Charlotte Mason says that "education is the science of relations" and that children should build a relationship with the things that they study.
I think we can check the box for "nature study" recently. Lola adopted 8 motherless babies who had been meandering around our house, porch, and yard last month. [We did eventually get rid of them, but it was a pretty darling relationship for a couple days.]
This relationship led Luke to read Kildee House (a book we read together as a family several years ago). It a darling chapter book that just happens to be illustrated by Barbara Cooney, my favorite illustrator.
It seems as if a switch has flipped in Lola’s brain in the last few months. She is paying attention and is interested in so many things. Together we’ve watched deer as well as an adult squirrel and two babies in our yard. Since she started playing with her bird cards, she has pointed out a robin and an eagle to me when we were outside and she was pretending to be a baby ruby-throated hummingbird (but she didn’t think it was quite fair that only males had ruby throats) while picking out a tiny rock that could be her egg.
A while back I posted this video on my FB page and then in one of my blog posts:
A kind reader, upon watching the video, suggested that we might enjoy The Sound of a Wild Snail Eating. When one can’t make a direct relationship with nature, making a relationship vicariously through another person’s direct relationship is the next best thing. And what a delightful relationship it has been. The book has caused more
rabbit snail trails than I can count. Lola and I had already memorized this lovely haiku by Kobayashi Issa:
Climb Mount Fuji,
But slowly, slowly!
I originally chose that haiku because we learned the location of Mount Fuji this past year, but it turns out that Kobayashi Issa wrote 54 haiku about snails! We’ve been enjoying the picture book Cool Melons—Turn to Frogs! The Life and Poems of Issa. It’s a gentle reminder to pay attention to nature and savor it.
The Sound of a Wild Snail Eating is full of literary references—Issa, A.A. Milne, John Donne, Emily Dickinson, and so many more. We’ve looked up definitions for words like humus (not to be confused with hummus); we’ve discussed the words sinistral and dextral and wondered if the word sinister originally had to do with left-handed people. We have been allowed to see life from the eyes and mind of someone who is bed-ridden; we have have been taught to slow down and see that a small thing can be very large indeed if you take the time to look.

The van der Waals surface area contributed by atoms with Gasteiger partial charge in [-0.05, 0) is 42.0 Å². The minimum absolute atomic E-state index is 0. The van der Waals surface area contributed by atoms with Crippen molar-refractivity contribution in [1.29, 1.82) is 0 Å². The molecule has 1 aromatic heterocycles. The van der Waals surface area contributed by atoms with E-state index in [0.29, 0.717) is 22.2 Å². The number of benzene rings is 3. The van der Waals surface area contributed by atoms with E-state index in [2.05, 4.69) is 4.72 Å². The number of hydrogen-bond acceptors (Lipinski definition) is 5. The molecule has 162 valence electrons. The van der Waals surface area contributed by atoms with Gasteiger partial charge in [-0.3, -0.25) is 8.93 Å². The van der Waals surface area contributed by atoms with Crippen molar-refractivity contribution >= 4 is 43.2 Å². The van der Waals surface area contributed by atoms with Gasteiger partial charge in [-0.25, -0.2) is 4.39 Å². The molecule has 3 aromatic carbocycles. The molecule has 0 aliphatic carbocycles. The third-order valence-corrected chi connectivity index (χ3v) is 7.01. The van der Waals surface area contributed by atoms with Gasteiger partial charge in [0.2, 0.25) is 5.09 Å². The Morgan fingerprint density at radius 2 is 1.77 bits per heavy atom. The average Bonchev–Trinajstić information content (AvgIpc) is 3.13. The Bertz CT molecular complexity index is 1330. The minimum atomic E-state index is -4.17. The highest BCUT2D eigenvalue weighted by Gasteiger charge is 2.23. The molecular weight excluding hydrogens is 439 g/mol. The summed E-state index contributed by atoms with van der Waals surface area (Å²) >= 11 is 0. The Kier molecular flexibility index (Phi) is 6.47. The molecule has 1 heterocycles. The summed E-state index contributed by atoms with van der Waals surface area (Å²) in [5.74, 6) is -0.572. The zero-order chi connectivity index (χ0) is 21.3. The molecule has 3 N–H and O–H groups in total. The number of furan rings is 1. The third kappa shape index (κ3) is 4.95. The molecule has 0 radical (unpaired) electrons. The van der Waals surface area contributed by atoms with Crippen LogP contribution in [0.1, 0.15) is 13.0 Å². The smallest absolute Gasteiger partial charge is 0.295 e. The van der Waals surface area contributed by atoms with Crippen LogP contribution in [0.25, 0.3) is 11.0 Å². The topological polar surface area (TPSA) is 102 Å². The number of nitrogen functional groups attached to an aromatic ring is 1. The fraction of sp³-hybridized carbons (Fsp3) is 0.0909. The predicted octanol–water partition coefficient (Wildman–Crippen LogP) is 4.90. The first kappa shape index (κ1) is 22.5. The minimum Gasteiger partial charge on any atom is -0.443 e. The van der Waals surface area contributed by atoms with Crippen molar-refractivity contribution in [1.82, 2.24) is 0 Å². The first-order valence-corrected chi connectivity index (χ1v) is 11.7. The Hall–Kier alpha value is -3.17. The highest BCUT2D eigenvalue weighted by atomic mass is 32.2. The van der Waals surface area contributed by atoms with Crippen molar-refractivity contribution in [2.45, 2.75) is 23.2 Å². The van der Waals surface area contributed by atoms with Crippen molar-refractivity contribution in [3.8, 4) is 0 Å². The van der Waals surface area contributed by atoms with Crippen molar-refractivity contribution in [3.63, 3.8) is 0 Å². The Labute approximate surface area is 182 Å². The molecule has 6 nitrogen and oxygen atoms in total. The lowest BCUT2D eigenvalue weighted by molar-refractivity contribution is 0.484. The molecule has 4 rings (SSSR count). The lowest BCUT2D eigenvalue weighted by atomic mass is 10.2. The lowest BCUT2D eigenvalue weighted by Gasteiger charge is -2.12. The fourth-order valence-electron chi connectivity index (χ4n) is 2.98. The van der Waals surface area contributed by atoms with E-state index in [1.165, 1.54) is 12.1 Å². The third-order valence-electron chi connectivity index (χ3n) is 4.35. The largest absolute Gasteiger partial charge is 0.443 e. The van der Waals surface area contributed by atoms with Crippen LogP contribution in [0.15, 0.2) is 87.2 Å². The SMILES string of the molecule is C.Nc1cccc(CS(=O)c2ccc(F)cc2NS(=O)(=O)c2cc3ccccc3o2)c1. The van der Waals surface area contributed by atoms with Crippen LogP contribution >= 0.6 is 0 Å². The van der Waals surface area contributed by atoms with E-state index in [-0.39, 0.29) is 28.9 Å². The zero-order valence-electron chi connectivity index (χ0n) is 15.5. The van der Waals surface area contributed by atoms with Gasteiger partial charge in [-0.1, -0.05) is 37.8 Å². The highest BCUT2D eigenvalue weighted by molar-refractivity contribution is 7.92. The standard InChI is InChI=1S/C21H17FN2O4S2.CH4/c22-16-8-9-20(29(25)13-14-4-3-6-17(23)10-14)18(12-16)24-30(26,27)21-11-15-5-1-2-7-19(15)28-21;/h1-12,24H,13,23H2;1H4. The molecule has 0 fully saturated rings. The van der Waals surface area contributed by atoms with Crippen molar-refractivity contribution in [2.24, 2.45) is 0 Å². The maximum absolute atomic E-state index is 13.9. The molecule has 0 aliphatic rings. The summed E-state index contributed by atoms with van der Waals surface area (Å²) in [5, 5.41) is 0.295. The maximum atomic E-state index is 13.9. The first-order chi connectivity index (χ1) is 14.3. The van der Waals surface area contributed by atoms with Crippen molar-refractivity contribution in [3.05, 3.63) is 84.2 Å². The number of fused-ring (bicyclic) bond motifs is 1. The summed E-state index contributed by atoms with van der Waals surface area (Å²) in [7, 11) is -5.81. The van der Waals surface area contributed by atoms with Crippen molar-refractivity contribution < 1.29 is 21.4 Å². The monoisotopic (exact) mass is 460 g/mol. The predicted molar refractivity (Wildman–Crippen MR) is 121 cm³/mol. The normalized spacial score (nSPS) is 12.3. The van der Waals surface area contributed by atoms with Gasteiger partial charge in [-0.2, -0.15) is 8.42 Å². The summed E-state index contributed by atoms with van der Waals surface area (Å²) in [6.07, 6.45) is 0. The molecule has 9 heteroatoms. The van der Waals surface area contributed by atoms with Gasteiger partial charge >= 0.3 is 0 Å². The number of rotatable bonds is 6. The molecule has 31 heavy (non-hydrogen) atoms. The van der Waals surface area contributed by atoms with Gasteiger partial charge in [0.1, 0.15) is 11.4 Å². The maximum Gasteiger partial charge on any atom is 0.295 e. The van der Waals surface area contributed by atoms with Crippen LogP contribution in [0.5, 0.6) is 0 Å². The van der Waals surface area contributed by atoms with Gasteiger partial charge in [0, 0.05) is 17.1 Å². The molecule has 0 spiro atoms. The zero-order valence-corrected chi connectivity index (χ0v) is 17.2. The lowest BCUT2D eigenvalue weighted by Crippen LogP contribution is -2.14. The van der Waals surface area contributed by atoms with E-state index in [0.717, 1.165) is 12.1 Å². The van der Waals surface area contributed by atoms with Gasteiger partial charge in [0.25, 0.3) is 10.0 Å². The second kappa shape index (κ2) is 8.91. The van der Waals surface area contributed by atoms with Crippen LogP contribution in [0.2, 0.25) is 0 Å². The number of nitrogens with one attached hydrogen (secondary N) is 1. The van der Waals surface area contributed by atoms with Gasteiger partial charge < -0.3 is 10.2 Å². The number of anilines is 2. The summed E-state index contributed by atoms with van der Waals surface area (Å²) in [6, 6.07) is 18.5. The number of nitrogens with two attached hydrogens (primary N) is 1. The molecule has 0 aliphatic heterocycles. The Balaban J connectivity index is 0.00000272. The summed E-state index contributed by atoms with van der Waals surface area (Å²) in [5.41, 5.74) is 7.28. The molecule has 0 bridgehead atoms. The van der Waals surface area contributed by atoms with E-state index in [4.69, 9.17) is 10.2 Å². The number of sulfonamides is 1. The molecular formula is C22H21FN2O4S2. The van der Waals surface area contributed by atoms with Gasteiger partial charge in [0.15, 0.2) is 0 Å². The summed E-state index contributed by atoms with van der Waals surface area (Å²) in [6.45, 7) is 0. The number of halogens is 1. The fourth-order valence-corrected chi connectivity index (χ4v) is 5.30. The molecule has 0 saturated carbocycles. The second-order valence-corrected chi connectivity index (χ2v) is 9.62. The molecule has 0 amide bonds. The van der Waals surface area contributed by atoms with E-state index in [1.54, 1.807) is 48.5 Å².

We are now in search of our very own snail to love.
Luke, as I’ve mentioned, has enjoyed baking and experimenting in the kitchen this past year or two. My sister, knowing his love of baking and his love of interesting science facts and his love of reading, gave him What Einstein Told His Cook: Kitchen Science Explained for his birthday at the end of May. Luke sped through it and loved it, and then Leif devoured it as well. Chemistry in the kitchen—a perfect relationship.
Knowing how much Luke enjoyed that book, I ordered The Disappearing Spoon: And Other True Tales of Madness, Love, and the History of the World from the Periodic Table of the Elements. He had already enjoyed The Mystery of the Periodic Table and had spent hours poring over the exquisite Elements: A Visual Exploration of Every Known Atom in the Universe, so I thought this would be a great next read. I was right—he loved it!
From New York Times bestselling author Sam Kean comes incredible stories of science, history, finance, mythology, the arts, medicine, and more, as told by the Periodic Table.
The Disappearing Spoon reminded me of Salt: A World History, so I grabbed that one off the shelf and handed it to Levi. Who knew that salt was so involved in world history, from ancient to modern times? Kurlansky’s Cod and Paper are on my wish list.
As soon as we finish reading aloud The Sound of a Wild Sail Eating, we will start on The Wild Muir: Twenty-Two of John Muir's Greatest Adventures. We’ve read several picture books about John Muir, but this will be the first time we have read about his adventures in his own words.
We may not be successful nature journal-ers, but we’ve had a rather successful summer of living books and outdoor exploring. I call that a win.